As the weather starts to cool off, you are probably wondering about how you’ll prepare your heating and cooling. After all, HVAC costs can make up a significant chunk of your monthly electric bill. To try and find ways to lower their HVAC bill, some owners look closer at their thermostat. Could there be a setting they should use to improve efficiency?
The majority of thermostats come with a ‘Fan’ or ‘Fan On’ setting. But if the fan is on during a typical cycle, what can the fan setting provide for the HVAC system? This guide can help. We’ll review what exactly the fan setting is and when you can use it to reduce costs in the summer or winter.
What Is the Fan Setting on My Thermostat?
For most thermostats, the fan setting signifies that the air handler’s blower fan stays on. Some furnaces can operate at a low level in this setting, but in general heating or cooling isn’t being made. The ‘Auto’ setting, conversely, will turn on the fan over a heating or cooling cycle and shut it off once the cycle is complete.
There are pros and cons to using the fan setting on your thermostat, and whether you do or don’t can depend on your personal comfort requirements.
Advantages to using the Fan/On setting:
- You can keep the temperature in each room more uniform by enabling the fan to keep running.
- Indoor air quality can increase since steady airflow will keep passing airborne particles through the air filter.
- A smaller number of start-stop cycles for the HVAC fan helps lengthen its life span. Because the air handler is typically part of the furnace, this means you could avoid needing furnace repair.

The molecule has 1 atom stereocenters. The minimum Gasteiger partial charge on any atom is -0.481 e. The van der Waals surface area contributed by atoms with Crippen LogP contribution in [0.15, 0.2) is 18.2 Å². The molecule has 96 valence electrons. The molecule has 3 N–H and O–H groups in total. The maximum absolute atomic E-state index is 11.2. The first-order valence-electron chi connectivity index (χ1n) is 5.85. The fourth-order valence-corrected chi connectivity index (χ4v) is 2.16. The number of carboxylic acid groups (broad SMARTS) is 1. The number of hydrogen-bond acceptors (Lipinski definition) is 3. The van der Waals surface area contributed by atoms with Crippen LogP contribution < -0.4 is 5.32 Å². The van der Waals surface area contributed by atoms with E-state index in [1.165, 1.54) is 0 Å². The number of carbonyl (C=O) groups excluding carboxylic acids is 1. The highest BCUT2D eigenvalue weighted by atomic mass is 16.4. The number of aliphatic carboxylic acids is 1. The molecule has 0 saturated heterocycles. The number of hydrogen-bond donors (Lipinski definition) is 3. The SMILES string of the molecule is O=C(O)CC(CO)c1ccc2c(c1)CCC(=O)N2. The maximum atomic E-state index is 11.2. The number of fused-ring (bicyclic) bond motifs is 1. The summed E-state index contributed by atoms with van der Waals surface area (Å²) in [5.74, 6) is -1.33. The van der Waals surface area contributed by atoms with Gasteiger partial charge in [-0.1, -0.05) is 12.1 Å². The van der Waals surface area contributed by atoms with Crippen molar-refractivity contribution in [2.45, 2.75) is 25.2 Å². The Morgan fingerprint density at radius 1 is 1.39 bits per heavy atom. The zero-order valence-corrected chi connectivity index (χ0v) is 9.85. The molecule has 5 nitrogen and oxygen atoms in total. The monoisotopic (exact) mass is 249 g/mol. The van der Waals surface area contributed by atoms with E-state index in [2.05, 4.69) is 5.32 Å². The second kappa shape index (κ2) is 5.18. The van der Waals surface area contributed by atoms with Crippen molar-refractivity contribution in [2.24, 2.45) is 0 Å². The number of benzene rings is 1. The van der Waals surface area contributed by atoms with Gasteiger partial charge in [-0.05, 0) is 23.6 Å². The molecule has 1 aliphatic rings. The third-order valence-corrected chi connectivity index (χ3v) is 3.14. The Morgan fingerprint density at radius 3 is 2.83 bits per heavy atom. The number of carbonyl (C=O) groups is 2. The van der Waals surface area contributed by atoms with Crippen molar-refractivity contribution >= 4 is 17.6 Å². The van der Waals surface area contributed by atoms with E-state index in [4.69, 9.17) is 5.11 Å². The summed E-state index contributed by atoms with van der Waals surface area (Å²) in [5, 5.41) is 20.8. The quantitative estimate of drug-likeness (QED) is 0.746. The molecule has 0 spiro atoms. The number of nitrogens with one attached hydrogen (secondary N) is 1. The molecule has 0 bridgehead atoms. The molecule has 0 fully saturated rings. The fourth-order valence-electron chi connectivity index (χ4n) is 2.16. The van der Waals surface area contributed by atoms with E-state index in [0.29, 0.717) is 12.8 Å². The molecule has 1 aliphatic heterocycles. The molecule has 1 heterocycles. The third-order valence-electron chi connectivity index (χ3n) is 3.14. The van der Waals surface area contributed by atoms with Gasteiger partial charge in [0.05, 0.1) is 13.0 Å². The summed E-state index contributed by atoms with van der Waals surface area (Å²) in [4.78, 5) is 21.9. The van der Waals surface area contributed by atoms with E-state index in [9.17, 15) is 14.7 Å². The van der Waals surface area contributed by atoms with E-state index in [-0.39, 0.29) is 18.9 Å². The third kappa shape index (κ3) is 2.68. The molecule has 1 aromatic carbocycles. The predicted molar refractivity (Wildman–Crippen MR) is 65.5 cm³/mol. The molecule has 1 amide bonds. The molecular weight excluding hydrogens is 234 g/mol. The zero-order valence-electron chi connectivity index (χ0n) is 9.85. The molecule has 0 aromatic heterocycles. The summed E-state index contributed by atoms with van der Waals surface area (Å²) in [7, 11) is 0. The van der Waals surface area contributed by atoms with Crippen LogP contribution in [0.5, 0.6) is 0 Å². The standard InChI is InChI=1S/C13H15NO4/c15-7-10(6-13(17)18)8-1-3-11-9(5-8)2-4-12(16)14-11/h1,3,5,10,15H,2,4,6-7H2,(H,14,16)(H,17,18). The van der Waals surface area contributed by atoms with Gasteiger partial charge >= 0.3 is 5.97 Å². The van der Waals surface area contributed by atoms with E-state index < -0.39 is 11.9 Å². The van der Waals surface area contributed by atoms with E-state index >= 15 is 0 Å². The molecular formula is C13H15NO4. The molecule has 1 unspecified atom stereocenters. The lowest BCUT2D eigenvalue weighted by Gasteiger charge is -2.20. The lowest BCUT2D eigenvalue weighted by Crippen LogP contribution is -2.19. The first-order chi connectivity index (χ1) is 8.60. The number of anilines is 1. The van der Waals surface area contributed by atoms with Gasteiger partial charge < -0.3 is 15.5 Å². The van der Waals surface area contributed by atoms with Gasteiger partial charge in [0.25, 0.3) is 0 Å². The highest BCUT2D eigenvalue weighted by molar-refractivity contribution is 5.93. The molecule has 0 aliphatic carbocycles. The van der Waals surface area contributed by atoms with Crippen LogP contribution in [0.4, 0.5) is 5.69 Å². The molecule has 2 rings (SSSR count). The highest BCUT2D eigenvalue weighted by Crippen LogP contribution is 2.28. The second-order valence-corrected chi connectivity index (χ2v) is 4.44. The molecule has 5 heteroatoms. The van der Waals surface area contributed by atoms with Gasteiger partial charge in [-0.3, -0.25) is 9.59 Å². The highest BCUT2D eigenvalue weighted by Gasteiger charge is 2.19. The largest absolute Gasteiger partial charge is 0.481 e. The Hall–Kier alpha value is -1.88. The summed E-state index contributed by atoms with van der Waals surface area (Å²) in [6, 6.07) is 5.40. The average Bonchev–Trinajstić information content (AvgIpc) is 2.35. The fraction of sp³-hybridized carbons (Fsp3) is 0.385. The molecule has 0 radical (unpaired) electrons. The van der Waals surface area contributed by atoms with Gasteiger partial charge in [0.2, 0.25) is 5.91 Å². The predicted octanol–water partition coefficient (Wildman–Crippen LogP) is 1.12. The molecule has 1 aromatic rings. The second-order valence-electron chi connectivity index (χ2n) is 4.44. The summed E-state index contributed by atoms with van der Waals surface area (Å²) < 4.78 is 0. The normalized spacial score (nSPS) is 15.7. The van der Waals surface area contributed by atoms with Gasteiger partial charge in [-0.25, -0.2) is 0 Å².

Drawbacks to utilizing the Fan/On setting:
- A continuous fan could raise your energy bills by a small margin.
- Constant airflow may clog your air filter in a shorter amount of time, increasing the frequency you should replace it.
Should My Thermostat Be on Fan or Auto in Summer/Winter
During the summer, warm air will sometimes linger in unfinished spaces like the attic or an attached garage. If you use the fan setting, your HVAC system may gradually move this warm air into the rest of your home, compelling the HVAC system to run longer to preserve the preferred temperature. In severe heat, this can result in needing AC repair more often as wear and tear increases.
The opposite can occur during the winter. Cooler spaces such as a basement will hold onto cooler air, which will eventually drift into the rest of your home. Leaving the fan running could pump more cold air upward, increasing the amount of heating you need to stay warm.
If you’re still trying to figure out if you should try the fan/on setting, remember that every home and family’s comfort needs are different. Leaving the HVAC system’s fan on could be ideal for you if:
Someone in your household suffers from allergies. Allergies and other respiratory conditions can be hard on the family. Leaving the fan on can help to increase indoor air quality, helping your family breathe easier.
Your home experiences hot and cold spots. All kinds of homes wrestle with persistent hot and cold spots that quickly return to a temperature different from the rest of the house. The fan setting might help lessen these changes by constantly refreshing each room’s airflow.